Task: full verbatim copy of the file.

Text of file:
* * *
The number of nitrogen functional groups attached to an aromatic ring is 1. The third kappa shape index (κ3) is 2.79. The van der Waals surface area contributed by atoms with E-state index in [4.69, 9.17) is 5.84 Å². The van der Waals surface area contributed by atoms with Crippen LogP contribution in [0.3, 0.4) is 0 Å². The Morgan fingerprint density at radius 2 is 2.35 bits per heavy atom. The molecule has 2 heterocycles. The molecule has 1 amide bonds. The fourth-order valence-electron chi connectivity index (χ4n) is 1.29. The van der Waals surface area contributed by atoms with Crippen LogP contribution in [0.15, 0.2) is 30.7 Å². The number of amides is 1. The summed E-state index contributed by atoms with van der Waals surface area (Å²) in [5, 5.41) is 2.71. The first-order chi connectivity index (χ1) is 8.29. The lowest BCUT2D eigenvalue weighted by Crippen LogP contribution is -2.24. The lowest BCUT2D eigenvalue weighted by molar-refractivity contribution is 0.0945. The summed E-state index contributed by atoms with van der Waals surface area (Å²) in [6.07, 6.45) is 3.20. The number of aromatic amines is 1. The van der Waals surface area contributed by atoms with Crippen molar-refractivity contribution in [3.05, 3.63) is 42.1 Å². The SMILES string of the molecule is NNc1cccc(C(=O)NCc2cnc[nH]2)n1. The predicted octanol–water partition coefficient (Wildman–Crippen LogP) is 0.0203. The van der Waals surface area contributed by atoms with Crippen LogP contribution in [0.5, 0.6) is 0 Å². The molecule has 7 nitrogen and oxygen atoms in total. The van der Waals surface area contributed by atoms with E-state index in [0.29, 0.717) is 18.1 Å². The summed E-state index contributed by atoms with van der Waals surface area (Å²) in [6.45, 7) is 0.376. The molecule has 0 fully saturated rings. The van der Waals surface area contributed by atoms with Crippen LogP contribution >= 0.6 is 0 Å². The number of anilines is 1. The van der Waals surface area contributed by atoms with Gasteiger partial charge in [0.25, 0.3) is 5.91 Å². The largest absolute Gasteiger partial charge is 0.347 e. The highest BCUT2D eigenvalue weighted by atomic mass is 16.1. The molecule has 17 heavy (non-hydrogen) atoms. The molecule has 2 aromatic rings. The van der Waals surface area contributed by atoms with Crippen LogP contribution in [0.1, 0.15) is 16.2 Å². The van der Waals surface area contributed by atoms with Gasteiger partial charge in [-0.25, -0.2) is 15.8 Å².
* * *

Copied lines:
The number of nitrogen functional groups attached to an aromatic ring is 1. The third kappa shape index (κ3) is 2.79. The van der Waals surface area contributed by atoms with E-state index in [4.69, 9.17) is 5.84 Å². The van der Waals surface area contributed by atoms with Crippen LogP contribution in [0.3, 0.4) is 0 Å². The Morgan fingerprint density at radius 2 is 2.35 bits per heavy atom. The molecule has 2 heterocycles. The molecule has 1 amide bonds. The fourth-order valence-electron chi connectivity index (χ4n) is 1.29. The van der Waals surface area contributed by atoms with Crippen LogP contribution in [0.15, 0.2) is 30.7 Å². The number of amides is 1. The summed E-state index contributed by atoms with van der Waals surface area (Å²) in [5, 5.41) is 2.71. The first-order chi connectivity index (χ1) is 8.29. The lowest BCUT2D eigenvalue weighted by Crippen LogP contribution is -2.24. The lowest BCUT2D eigenvalue weighted by molar-refractivity contribution is 0.0945. The summed E-state index contributed by atoms with van der Waals surface area (Å²) in [6.07, 6.45) is 3.20. The number of aromatic amines is 1. The van der Waals surface area contributed by atoms with Crippen molar-refractivity contribution in [3.05, 3.63) is 42.1 Å². The SMILES string of the molecule is NNc1cccc(C(=O)NCc2cnc[nH]2)n1. The predicted octanol–water partition coefficient (Wildman–Crippen LogP) is 0.0203. The van der Waals surface area contributed by atoms with Crippen LogP contribution in [0.5, 0.6) is 0 Å². The molecule has 7 nitrogen and oxygen atoms in total. The van der Waals surface area contributed by atoms with E-state index in [0.29, 0.717) is 18.1 Å². The summed E-state index contributed by atoms with van der Waals surface area (Å²) in [6.45, 7) is 0.376. The molecule has 0 fully saturated rings. The van der Waals surface area contributed by atoms with Crippen LogP contribution >= 0.6 is 0 Å². The number of anilines is 1. The van der Waals surface area contributed by atoms with Gasteiger partial charge in [0.25, 0.3) is 5.91 Å². The largest absolute Gasteiger partial charge is 0.347 e. The highest BCUT2D eigenvalue weighted by atomic mass is 16.1. The molecule has 17 heavy (non-hydrogen) atoms. The molecule has 2 aromatic rings. The van der Waals surface area contributed by atoms with Crippen LogP contribution in [0.1, 0.15) is 16.2 Å². The van der Waals surface area contributed by atoms with Gasteiger partial charge in [-0.25, -0.2) is 15.8 Å².